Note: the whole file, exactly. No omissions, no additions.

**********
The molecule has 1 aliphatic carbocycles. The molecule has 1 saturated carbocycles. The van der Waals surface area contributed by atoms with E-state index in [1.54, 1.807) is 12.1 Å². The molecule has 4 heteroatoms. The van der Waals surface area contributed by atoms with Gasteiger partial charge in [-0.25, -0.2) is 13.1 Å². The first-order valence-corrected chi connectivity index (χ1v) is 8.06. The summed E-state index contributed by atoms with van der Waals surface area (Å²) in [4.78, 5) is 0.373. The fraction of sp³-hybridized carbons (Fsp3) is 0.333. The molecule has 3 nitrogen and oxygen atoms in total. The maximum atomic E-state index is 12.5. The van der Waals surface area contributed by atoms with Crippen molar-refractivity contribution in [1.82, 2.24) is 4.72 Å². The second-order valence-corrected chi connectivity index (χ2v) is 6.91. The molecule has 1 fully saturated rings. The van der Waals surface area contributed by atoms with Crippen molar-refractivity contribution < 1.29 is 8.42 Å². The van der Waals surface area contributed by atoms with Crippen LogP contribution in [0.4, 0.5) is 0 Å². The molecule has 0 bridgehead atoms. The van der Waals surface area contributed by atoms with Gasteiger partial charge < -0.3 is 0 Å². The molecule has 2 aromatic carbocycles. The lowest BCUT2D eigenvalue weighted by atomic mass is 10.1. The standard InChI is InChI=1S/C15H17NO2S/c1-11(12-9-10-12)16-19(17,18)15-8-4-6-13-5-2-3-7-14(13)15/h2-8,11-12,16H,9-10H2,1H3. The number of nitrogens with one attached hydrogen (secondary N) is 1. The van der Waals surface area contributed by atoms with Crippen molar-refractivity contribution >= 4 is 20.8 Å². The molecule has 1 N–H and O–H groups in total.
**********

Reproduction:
The molecule has 1 aliphatic carbocycles. The molecule has 1 saturated carbocycles. The van der Waals surface area contributed by atoms with E-state index in [1.54, 1.807) is 12.1 Å². The molecule has 4 heteroatoms. The van der Waals surface area contributed by atoms with Gasteiger partial charge in [-0.25, -0.2) is 13.1 Å². The first-order valence-corrected chi connectivity index (χ1v) is 8.06. The summed E-state index contributed by atoms with van der Waals surface area (Å²) in [4.78, 5) is 0.373. The fraction of sp³-hybridized carbons (Fsp3) is 0.333. The molecule has 3 nitrogen and oxygen atoms in total. The maximum atomic E-state index is 12.5. The van der Waals surface area contributed by atoms with Crippen molar-refractivity contribution in [1.82, 2.24) is 4.72 Å². The second-order valence-corrected chi connectivity index (χ2v) is 6.91. The molecule has 1 fully saturated rings. The van der Waals surface area contributed by atoms with Crippen molar-refractivity contribution < 1.29 is 8.42 Å². The van der Waals surface area contributed by atoms with Crippen LogP contribution in [0.4, 0.5) is 0 Å². The molecule has 0 bridgehead atoms. The van der Waals surface area contributed by atoms with Gasteiger partial charge < -0.3 is 0 Å². The molecule has 2 aromatic carbocycles. The lowest BCUT2D eigenvalue weighted by atomic mass is 10.1. The standard InChI is InChI=1S/C15H17NO2S/c1-11(12-9-10-12)16-19(17,18)15-8-4-6-13-5-2-3-7-14(13)15/h2-8,11-12,16H,9-10H2,1H3. The number of nitrogens with one attached hydrogen (secondary N) is 1. The van der Waals surface area contributed by atoms with Crippen molar-refractivity contribution >= 4 is 20.8 Å². The molecule has 1 N–H and O–H groups in total.